Smokers less likely to make their 70s

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The Independent Online
Lifelong smokers are about half as likely to reach the age of 73 as non-smokers, according to a report which estimates for the first time the impact of tobacco on the survival prospects of British men.

The British Regional Heart Study followed up more than 7,700 men for up to 15 years, and found that those who had started smoking by the age of 20 and never quit had a 42 per cent chance of reaching 73, compared with 78 per cent of men who had never smoked.

Dr Andrew Phillips of the Royal Free Hospital, London, said the new data would help people - particularly the young - understand more easily the dangers of smoking. By the end of the study in December 1993, 127 lifelong non-smokers had died compared with 560 lifelong smokers. Causes of death potentially related to smoking included heart disease and lung disease, and cancer of the mouth, throat, pancreas, respiratory and urinary systems.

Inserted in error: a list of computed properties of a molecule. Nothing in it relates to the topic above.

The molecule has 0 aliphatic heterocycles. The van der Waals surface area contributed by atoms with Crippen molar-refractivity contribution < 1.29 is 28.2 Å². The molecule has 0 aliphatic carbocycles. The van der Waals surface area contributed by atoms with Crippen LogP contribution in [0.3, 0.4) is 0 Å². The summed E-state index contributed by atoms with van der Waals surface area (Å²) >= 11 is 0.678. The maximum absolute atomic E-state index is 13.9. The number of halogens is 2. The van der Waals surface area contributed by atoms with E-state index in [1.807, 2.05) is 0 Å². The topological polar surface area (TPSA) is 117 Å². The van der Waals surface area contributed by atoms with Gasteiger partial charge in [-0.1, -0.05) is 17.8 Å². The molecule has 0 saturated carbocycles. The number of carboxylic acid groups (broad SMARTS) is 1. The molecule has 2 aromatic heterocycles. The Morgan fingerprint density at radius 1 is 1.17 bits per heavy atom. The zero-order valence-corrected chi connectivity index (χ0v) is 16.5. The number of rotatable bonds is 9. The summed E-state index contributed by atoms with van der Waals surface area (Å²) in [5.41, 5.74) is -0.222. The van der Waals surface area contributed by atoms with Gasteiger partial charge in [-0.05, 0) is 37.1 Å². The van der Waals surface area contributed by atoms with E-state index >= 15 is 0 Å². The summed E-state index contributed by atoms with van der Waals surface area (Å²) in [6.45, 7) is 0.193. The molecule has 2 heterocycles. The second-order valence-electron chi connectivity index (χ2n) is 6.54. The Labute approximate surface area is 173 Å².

The men, who were recruited from representative GP's practices in 24 towns in Britain, were between 40 and 59 when they entered into the study between 1978 and 1980, according to the report in tomorrow's issue of the British Medical Journal. More than three-quarters had smoked at some time in their life and the average age at which they smoked their first cigarette was 16 years.